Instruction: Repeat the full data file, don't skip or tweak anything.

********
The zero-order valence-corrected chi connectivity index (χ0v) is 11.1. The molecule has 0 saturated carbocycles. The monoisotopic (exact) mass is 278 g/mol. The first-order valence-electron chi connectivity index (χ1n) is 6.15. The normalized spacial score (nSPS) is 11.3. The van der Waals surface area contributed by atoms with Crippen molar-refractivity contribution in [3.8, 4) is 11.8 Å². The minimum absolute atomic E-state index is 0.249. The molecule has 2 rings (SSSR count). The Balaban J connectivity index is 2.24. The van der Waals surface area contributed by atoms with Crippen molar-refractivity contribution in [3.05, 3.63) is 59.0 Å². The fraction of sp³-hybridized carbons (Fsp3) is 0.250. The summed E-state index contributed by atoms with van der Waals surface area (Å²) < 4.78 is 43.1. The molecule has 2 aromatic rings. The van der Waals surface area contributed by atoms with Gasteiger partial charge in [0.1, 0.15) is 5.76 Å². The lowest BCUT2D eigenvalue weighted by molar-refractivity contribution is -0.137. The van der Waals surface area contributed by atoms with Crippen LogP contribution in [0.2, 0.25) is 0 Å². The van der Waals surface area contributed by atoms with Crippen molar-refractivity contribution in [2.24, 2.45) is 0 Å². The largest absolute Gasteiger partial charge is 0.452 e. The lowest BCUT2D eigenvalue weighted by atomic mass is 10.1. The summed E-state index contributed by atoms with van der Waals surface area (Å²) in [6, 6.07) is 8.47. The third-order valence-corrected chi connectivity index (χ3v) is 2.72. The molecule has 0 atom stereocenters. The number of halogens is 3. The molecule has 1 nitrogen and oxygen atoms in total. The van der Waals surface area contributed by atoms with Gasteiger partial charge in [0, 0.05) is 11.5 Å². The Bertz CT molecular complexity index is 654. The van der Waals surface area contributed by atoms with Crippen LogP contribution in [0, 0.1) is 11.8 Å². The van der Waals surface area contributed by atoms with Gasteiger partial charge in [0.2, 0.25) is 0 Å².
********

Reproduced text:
The zero-order valence-corrected chi connectivity index (χ0v) is 11.1. The molecule has 0 saturated carbocycles. The monoisotopic (exact) mass is 278 g/mol. The first-order valence-electron chi connectivity index (χ1n) is 6.15. The normalized spacial score (nSPS) is 11.3. The van der Waals surface area contributed by atoms with Crippen molar-refractivity contribution in [3.8, 4) is 11.8 Å². The minimum absolute atomic E-state index is 0.249. The molecule has 2 rings (SSSR count). The Balaban J connectivity index is 2.24. The van der Waals surface area contributed by atoms with Crippen molar-refractivity contribution in [3.05, 3.63) is 59.0 Å². The fraction of sp³-hybridized carbons (Fsp3) is 0.250. The summed E-state index contributed by atoms with van der Waals surface area (Å²) < 4.78 is 43.1. The molecule has 2 aromatic rings. The van der Waals surface area contributed by atoms with Gasteiger partial charge in [0.1, 0.15) is 5.76 Å². The lowest BCUT2D eigenvalue weighted by molar-refractivity contribution is -0.137. The van der Waals surface area contributed by atoms with Crippen LogP contribution in [0.2, 0.25) is 0 Å². The van der Waals surface area contributed by atoms with Crippen molar-refractivity contribution in [2.24, 2.45) is 0 Å². The largest absolute Gasteiger partial charge is 0.452 e. The lowest BCUT2D eigenvalue weighted by atomic mass is 10.1. The summed E-state index contributed by atoms with van der Waals surface area (Å²) in [6, 6.07) is 8.47. The third-order valence-corrected chi connectivity index (χ3v) is 2.72. The molecule has 0 atom stereocenters. The number of halogens is 3. The molecule has 1 nitrogen and oxygen atoms in total. The van der Waals surface area contributed by atoms with Gasteiger partial charge in [0, 0.05) is 11.5 Å². The Bertz CT molecular complexity index is 654. The van der Waals surface area contributed by atoms with Crippen LogP contribution in [0, 0.1) is 11.8 Å². The van der Waals surface area contributed by atoms with Gasteiger partial charge in [0.2, 0.25) is 0 Å².